There’s two authoritative books anyone who wants to learn more about Apple and its founders should read: Isaacson’s Steve Jobs, and Steve Woz’ iWoz. The former is obviously the most detailed book on Apple’s most famous cofounder, while the latter is a surprisingly interesting look at the life of Apple’s more recluse other Steve. And then, for more company lore, you can’t beat the incredible Folklore.org website that tells the stories of the development of the original Macintosh.
That’s obviously far from the only books on Apple out there, but they’re the most authoritative with first-hand accounts you’ll see elsewhere — and none of the hindsight analysis that fills so many other books on Apple and makes them seem more like university business course material. But that’s far from the only great material on Apple. In fact, there’s two new books about Apple that have surprised me with their access, in-depth coverage, and lack of preachy business analysis. They’re just stories about the people behind the Apple products we love.
Here they are, and here’s why you should add them to your collection:
Doxie's range of scanners have enjoyed immense popularity, especially amongst those (like me) who have moved towards a paperless workflow. Their award-winning mobile scanners provide a truly portable scanning solution that makes digitising letters, photos and documents amazingly simple. The Doxie One and Doxie Go are paper-feed scanners, much like how a fax machine (remember those?) works as you feed paper into it, one sheet at a time. This ability to continually feed page after page of content without constantly changing the page on a flatbed scanning surface makes it far easier to quickly scan documents, as well as dealing with multiple pages.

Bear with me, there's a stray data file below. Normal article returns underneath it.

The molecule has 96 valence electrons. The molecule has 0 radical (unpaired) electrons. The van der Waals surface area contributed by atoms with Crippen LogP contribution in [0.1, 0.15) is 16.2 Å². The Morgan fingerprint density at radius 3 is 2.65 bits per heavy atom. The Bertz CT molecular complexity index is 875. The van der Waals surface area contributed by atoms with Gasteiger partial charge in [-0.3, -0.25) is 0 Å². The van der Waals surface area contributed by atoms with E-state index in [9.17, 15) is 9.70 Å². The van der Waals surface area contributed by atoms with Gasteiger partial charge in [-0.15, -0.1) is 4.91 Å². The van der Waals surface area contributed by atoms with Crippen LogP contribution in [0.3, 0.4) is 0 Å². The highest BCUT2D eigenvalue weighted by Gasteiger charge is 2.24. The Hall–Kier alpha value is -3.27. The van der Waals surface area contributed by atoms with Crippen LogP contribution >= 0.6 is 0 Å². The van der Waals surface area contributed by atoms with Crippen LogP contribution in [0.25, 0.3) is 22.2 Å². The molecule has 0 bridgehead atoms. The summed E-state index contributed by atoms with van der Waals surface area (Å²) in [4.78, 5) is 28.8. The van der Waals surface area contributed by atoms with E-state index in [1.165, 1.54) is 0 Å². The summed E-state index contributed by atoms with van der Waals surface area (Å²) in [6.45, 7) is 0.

While the Doxie scanners are great for single page scans, anyone wanting to digitise notebooks, fragile photos, books or magazines were out of luck. That is, until now.
Doxie have now released the Doxie Flip, a portable flatbed Doxie scanner, squarely aimed at those wanting to digitise physical media that, otherwise, just won't fit into one of it's paper-feed siblings.
When in the flow, concentrating hard and making progress (or not), I, for one, find it difficult to quantify the passing of time. When I’m messing about, tweeting and generally procrastinating, it’s even harder. And that can be frustrating; for the freelancer or pro rata worker, the slipperiness of the seconds, minutes and hours can be very costly.
As always, technology is ready and waiting to help. But time-keeping apps so often fall by the wayside because we just can’t be bothered to use them. And even if you can be bothered, remembering to start and stop the digital timer at the precise moment you begin work, or put down your tools, is a task of nagging tedium.